Strachwitz and his men were questioned by a French captain and accused of being spies and saboteurs. They were taken to the prison at Châlons the next day where they were separated. Strachwitz, as an officer, was put in solitary confinement. One early morning they were all lined up for the firing squad. A French captain arrived just in time to stop the execution. Strachwitz and his men were then tried before a French military court on 14 October 1914. The court sentenced them all to five years of forced labor on the prison island Cayenne. At the same time they were deprived of rank, thus losing the status of prisoners of war. He was then taken to the prisons at Lyon and Montpellier, and then to the Île de Ré. From here the prison ship would leave en route to the penal colony of Cayenne. It is unclear what circumstances prevented his departure to Cayenne, but he was taken to the prison at Riom and Avignon instead. At Avignon prison he was physically and mentally tortured by both the guards and other prison inmates. The torture included being chained naked to a wall, deprival of food and severe beatings. After one year at Avignon he was put in a German uniform and taken to Fort Barraux.
At Barraux he learned that the war in the west had turned into a war of attrition and that only on the Eastern Front German troops still reported successes. His physical condition improved rapidly and Strachwitz started making escape plans. Together with other German soldiers he started digging an escape tunnel, which was detected, and Strachwitz was again put in solitary confinement. Because he was now classified as "determined to escape" he was put in the cargo hold of a ship which commuted from Marseilles or Toulon to Thessaloniki, Greece. Putting German prisoners of war on a ship was a deterrence against German U-boat attacks. Deprived of food and reduced to a skeleton, he returned to Barraux after four trips. During further solitary confinement he recovered again and made further escape plans. Together with a fellow soldier, he climbed over the prison walls, with the plan to head for neutral Switzerland. However, Strachwitz injured his foot when he fell into barbed wire, and the injury caused blood poisoning. In the search for help, they were picked up by the French police and turned over to a military court. He was then sent to the prisoner of war prison for officers at Carcassonne. His request for medical attention was ignored. The injury was severe and he fell into a state of delirium. A medical inspection by the Swiss medical commission from the International Red Cross ordered him transferred to a hospital in Switzerland. After days of unconsciousness he woke up in a hospital bed in Geneva, Switzerland.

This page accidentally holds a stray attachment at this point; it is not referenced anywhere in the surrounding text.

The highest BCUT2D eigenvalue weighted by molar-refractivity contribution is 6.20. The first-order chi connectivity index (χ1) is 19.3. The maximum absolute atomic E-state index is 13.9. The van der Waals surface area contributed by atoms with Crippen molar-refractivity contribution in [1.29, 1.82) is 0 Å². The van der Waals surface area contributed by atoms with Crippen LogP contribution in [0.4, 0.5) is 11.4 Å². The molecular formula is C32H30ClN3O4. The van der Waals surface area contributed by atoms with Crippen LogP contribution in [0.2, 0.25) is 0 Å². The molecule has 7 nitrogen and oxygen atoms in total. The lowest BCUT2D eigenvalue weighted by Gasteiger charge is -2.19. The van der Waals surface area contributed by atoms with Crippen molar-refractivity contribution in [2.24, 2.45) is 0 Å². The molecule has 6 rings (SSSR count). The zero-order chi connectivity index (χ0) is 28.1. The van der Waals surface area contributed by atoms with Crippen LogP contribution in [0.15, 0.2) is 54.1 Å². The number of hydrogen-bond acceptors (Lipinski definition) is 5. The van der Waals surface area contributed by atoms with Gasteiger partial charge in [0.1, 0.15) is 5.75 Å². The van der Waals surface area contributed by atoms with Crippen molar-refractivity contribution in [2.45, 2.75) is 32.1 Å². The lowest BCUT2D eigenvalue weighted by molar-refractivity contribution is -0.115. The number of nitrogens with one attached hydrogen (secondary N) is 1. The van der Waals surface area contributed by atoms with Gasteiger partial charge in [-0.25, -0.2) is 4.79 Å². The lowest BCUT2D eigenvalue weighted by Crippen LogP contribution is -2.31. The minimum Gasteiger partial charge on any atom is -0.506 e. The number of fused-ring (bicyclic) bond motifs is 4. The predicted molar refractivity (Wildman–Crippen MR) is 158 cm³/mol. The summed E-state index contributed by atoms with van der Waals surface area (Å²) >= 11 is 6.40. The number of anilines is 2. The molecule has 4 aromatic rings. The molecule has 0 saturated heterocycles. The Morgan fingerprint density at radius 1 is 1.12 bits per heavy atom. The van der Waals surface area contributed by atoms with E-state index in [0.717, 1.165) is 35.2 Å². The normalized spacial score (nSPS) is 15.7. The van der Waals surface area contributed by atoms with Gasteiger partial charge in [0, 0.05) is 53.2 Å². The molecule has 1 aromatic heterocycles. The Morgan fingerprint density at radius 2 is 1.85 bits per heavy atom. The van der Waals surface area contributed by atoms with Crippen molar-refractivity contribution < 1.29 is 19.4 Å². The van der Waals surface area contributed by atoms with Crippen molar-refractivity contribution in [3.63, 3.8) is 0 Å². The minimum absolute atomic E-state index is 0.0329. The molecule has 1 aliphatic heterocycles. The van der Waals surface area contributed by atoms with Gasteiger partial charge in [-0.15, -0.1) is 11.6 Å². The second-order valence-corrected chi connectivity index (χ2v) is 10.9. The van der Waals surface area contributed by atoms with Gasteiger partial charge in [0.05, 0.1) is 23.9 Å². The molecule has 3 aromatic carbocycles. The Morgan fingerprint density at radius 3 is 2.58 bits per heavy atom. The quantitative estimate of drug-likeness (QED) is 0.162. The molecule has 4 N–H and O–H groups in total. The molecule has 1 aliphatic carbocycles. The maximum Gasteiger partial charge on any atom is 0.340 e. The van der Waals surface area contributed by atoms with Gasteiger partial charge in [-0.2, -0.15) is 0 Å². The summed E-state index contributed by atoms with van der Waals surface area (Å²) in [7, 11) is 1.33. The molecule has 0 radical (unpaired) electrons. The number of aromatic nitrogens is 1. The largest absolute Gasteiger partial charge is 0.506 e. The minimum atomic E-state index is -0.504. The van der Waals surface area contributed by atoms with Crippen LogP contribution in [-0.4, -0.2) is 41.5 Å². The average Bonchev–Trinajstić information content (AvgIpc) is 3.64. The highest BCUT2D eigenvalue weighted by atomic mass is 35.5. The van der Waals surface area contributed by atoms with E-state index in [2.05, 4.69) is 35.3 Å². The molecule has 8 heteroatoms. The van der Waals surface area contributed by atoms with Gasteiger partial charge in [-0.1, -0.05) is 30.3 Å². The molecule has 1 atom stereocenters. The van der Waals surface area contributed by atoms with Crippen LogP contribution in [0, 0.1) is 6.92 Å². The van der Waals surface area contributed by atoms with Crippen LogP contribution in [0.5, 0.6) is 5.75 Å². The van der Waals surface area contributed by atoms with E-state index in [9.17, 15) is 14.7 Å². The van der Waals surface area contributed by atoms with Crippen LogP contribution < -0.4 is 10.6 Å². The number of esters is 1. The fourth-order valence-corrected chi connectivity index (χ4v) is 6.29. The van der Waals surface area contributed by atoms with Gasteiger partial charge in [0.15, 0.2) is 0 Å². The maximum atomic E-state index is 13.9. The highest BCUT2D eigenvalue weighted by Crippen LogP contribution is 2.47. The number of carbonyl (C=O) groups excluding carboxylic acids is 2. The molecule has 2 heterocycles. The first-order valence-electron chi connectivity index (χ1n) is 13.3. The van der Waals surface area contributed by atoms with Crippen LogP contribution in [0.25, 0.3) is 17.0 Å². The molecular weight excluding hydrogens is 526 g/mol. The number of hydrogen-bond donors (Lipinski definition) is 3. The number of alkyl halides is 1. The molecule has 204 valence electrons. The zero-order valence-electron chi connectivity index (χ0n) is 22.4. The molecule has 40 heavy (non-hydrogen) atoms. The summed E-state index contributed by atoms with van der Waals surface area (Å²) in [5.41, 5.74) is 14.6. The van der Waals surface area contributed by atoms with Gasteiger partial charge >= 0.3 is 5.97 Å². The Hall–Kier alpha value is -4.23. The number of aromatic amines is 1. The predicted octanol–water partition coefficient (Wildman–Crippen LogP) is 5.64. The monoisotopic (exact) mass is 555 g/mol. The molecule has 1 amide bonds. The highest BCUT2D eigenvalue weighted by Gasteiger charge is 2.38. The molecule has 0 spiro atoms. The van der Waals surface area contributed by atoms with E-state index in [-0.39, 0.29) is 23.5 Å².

Strachwitz recovered quickly in Geneva. During his convalescence he was visited by the Queen of Greece and sister of the German Emperor, Sophia of Prussia, the Duke of Mecklenburg Frederick Francis IV and the Duke of Hesse Ernest Louis. The Archbishop of Munich Michael von Faulhaber, who was on his way to the Vatican, also stopped by to pay his respects. The doctors told Strachwitz that the French government had requested his extradition back to France once he had fully recovered, to serve his full term of five years of forced labor. Strachwitz then moved into a villa in Luzern where he was visited by his mother and sister. His fear of returning to France was immense and together they came up with the plan to "sit out the war" in a mental asylum in Switzerland in order to avoid his extradition back to France. The plan worked, though Strachwitz was on the verge of going genuinely mad in the process. The war ended and Strachwitz was released to Germany. For his services during the war while imprisoned by the French he was awarded the Iron Cross (Eisernes Kreuz) second and first class.
In the Weimar Republic
After the Armistice with Germany in November 1918, Strachwitz was repatriated and returned to a Germany in civil turmoil. He returned to Berlin via Konstanz, at the Swiss-German border, and Munich. On his journey he saw many former German soldiers whose military discipline had broken down. Unable to tolerate this situation and fearing a Communist revolution, he travelled on to Berlin, arriving at the Berlin Anhalter Bahnhof where he was met by a friend. Strachwitz had called ahead asking his friend to bring him his Gardes du Corps uniform, which he put on immediately. Berlin was in a state of revolution. The newly established provisional government under the leadership of Chancellor Friedrich Ebert was threatened by the Spartacist uprising of the German Revolution, whose ambition was a Soviet-style proletarian dictatorship. Ebert ordered the former soldiers, organized in Freikorps (paramilitary organizations) among them Strachwitz, to attack the workers and put down the uprising.